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Reduced emergent character of neural dynamics in patients with a disrupted connectome.

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Luppi, Andrea I 
Mediano, Pedro AM 
Rosas, Fernando E 
Allanson, Judith 
Pickard, John D 


High-level brain functions are widely believed to emerge from the orchestrated activity of multiple neural systems. However, lacking a formal definition and practical quantification of emergence for experimental data, neuroscientists have been unable to empirically test this long-standing conjecture. Here we investigate this fundamental question by leveraging a recently proposed framework known as "Integrated Information Decomposition," which establishes a principled information-theoretic approach to operationalise and quantify emergence in dynamical systems - including the human brain. By analysing functional MRI data, our results show that the emergent and hierarchical character of neural dynamics is significantly diminished in chronically unresponsive patients suffering from severe brain injury. At a functional level, we demonstrate that emergence capacity is positively correlated with the extent of hierarchical organisation in brain activity. Furthermore, by combining computational approaches from network control theory and whole-brain biophysical modelling, we show that the reduced capacity for emergent and hierarchical dynamics in severely brain-injured patients can be mechanistically explained by disruptions in the patients' structural connectome. Overall, our results suggest that chronic unresponsiveness resulting from severe brain injury may be related to structural impairment of the fundamental neural infrastructures required for brain dynamics to support emergence.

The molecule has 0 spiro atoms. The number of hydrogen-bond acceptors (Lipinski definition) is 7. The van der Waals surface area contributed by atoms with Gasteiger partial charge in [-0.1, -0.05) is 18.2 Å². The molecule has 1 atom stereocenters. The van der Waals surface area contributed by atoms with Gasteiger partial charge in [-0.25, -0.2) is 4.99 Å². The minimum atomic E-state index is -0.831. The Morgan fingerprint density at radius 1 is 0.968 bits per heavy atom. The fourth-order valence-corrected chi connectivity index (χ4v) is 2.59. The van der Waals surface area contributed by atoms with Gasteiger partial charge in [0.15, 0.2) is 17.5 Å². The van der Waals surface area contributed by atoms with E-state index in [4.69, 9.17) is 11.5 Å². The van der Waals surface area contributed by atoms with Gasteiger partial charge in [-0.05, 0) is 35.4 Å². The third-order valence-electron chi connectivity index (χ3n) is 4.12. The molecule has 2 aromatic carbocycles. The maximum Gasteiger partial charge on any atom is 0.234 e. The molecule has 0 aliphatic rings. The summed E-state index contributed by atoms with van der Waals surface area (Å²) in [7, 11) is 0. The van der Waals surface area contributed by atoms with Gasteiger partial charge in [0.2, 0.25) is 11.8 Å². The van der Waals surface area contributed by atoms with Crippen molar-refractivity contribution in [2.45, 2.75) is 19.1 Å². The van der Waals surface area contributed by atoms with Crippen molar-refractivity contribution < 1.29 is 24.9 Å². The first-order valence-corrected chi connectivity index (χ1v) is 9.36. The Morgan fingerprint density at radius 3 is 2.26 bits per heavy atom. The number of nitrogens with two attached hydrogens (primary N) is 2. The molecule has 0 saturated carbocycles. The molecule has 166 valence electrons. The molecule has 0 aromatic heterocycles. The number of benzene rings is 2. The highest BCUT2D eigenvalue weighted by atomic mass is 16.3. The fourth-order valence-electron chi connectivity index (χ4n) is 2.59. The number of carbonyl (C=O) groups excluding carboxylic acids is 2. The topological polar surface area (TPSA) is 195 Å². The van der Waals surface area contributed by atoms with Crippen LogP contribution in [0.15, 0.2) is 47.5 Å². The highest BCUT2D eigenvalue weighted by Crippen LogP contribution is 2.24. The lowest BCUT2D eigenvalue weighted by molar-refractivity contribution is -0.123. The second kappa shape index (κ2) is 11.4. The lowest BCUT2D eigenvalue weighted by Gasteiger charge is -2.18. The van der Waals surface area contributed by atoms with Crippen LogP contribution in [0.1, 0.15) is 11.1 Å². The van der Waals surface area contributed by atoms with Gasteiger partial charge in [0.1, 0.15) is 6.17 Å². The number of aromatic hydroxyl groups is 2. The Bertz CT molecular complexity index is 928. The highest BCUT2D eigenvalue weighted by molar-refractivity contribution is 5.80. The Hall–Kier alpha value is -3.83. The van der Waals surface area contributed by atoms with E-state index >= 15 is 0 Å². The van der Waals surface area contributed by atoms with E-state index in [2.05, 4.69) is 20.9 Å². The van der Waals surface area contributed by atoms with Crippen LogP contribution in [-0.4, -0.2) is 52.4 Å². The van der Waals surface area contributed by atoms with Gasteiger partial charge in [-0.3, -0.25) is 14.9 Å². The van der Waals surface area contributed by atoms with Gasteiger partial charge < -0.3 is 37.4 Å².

Disorders of consciousness, Emergence, Hierarchy, Information decomposition, Network control theory, Whole-brain modelling, Humans, Connectome, Brain, Magnetic Resonance Imaging, Nervous System Physiological Phenomena, Brain Injuries

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Elsevier BV
Medical Research Council (MR/M009041/1)
Wellcome Trust (210920/Z/18/Z)